2008-02-02 - Heidelberg 6.1
Heidelberg Catechism Series, Part 12
Question 6.1: Did God create people so wicked and perverse?
Answer: No. God created them good and in his own image, that is in true righteousness and holiness, so that they might truly know God their creator, love him with all their heart, and live with him in eternal happiness for his praise and glory.
Here we have the catechism digging deeper in the theme of our misery. We have been told of the Law of God, and that our natural tendency is to not live up to God's right standards. Now we progress a step further and ask, "Is this God's fault?" In other words, were we just born this way? Is some of the responsibility, for our wickedness and perversity, mitigated by the fact that God created us messed up? The catechism tells us that, in fact, God did not create us this way. God created us good. Even more, we are told in Genesis 1:31, as God surveyed His entire work of creation, that His creation was "very good."
We were created in God's image. What does this mean? It tells us that man, in his creation, resembled God in the spiritual and immortal nature of his soul. Now, when we are born, we bear the image of Adam (see Genesis 5:3), and this includes being like him in our natural form, and in our rebellion against God. In regeneration, we take on the image of Christ. Our image is changed and renewed. "And just as we have borne the image of the earthly, we shall also bear the image of the heavenly," 1 Corinthians 15:49. God created us good, but in Adam's sin, all his posterity became wicked and perverse. We cannot revert to our failings in goodness and holiness to God. Mankind was created in righteousness and holiness, but in the Fall, all that was lost. It is only in Christ that the restoration of what was lost is brought back.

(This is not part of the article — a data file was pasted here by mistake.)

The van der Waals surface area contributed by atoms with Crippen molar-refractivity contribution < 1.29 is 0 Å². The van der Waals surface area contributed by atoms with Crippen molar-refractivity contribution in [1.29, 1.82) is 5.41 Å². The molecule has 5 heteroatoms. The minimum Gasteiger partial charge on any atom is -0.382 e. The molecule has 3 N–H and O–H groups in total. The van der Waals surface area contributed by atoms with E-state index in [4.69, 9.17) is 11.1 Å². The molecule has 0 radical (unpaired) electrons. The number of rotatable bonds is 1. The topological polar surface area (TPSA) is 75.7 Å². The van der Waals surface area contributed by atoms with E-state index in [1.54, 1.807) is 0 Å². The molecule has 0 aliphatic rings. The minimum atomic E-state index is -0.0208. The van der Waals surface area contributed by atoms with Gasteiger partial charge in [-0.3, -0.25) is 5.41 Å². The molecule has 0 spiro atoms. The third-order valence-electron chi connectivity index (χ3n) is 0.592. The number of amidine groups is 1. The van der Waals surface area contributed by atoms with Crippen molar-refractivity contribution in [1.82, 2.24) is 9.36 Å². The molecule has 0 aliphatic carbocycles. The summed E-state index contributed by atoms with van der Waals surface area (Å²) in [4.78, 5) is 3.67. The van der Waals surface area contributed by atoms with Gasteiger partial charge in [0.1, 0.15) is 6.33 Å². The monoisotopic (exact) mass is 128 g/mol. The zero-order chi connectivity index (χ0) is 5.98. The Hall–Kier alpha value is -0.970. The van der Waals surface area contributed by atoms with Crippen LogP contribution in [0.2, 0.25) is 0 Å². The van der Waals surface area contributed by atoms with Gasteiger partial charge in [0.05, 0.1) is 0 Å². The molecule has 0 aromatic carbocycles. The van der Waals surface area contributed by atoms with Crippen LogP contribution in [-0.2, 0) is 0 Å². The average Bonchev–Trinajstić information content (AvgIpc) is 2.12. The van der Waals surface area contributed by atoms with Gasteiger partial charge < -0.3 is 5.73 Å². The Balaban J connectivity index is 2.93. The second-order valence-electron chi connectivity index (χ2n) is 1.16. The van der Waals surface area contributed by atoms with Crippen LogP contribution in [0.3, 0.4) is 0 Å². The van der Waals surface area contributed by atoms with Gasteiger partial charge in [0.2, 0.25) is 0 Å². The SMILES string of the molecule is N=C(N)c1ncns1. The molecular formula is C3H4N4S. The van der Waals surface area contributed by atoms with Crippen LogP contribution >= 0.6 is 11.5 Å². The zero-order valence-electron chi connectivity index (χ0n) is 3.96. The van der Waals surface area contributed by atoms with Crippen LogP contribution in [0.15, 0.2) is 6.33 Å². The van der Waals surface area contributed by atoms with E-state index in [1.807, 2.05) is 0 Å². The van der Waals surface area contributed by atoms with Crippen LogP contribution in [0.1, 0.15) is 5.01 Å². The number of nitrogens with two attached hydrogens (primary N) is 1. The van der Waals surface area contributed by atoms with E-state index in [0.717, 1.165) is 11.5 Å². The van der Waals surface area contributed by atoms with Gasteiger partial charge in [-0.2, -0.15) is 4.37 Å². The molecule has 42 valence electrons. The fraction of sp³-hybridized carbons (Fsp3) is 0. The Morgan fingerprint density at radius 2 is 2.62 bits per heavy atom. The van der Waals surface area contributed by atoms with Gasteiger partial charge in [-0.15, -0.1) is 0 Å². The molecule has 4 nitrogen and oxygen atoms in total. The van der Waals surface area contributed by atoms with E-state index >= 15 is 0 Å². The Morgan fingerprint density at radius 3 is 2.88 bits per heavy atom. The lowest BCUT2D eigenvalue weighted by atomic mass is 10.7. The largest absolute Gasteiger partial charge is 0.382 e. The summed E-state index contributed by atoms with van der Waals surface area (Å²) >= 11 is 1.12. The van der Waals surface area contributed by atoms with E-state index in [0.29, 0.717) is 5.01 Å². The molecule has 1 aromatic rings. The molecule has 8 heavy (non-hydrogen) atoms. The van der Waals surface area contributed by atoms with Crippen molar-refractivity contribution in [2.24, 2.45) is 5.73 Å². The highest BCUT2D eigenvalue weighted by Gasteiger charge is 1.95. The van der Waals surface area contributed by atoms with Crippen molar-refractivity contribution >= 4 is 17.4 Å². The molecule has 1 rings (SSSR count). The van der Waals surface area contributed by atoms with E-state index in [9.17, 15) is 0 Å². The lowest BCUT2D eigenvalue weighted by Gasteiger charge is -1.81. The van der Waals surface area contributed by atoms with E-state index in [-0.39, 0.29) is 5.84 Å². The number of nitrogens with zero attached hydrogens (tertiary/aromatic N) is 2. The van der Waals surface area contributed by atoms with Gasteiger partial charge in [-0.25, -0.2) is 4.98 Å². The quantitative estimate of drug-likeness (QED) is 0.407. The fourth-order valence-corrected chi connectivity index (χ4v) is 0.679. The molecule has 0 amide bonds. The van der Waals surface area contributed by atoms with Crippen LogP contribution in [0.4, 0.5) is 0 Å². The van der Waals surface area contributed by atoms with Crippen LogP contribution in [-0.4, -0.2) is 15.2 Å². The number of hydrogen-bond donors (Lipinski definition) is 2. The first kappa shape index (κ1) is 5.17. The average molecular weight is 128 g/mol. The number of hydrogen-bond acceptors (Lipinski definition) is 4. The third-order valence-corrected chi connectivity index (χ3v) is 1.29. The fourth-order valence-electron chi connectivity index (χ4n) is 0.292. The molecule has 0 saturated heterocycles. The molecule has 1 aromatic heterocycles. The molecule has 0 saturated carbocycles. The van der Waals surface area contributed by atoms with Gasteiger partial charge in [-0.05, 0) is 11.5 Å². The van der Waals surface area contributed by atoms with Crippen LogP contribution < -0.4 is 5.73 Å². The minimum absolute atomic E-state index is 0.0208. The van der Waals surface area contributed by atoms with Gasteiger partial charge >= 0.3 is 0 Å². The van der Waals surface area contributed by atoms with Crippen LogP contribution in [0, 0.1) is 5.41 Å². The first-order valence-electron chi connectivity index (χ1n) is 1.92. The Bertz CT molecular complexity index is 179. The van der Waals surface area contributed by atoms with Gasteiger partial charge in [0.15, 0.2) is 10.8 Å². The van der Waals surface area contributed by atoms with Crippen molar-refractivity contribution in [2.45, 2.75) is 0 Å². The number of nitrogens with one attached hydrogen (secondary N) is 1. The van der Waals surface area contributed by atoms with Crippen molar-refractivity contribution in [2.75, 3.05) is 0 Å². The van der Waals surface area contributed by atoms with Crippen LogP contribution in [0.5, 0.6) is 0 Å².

It is, however, more than restoration that we experience in Christ. We are given in Christ, not only the restoration of all that we lost in Adam's sin, but we are also given all that Adam was to fulfill had he remained without sin. It is a weighty thought. Not only does Christ make up all the lack that sin has brought into our lives, but He also furnishes all that Adam would have obtained, had he not sinned. Many have used the term "overplus" to describe what Christ brings to the sinner. In the application of His redemption to our lives, we not only have restoration, but the consummation of all that should have been, in the absence of sin. The image is restored. Holiness is renewed, and we possess the very righteousness of Christ - who has become our righteousness. It is an overplus. "So then as through one transgression there resulted in condemnation to all men, even so, through one act of righteousness, there resulted justification of life to all men," Romans 5:18.
Soli Deo Gloria,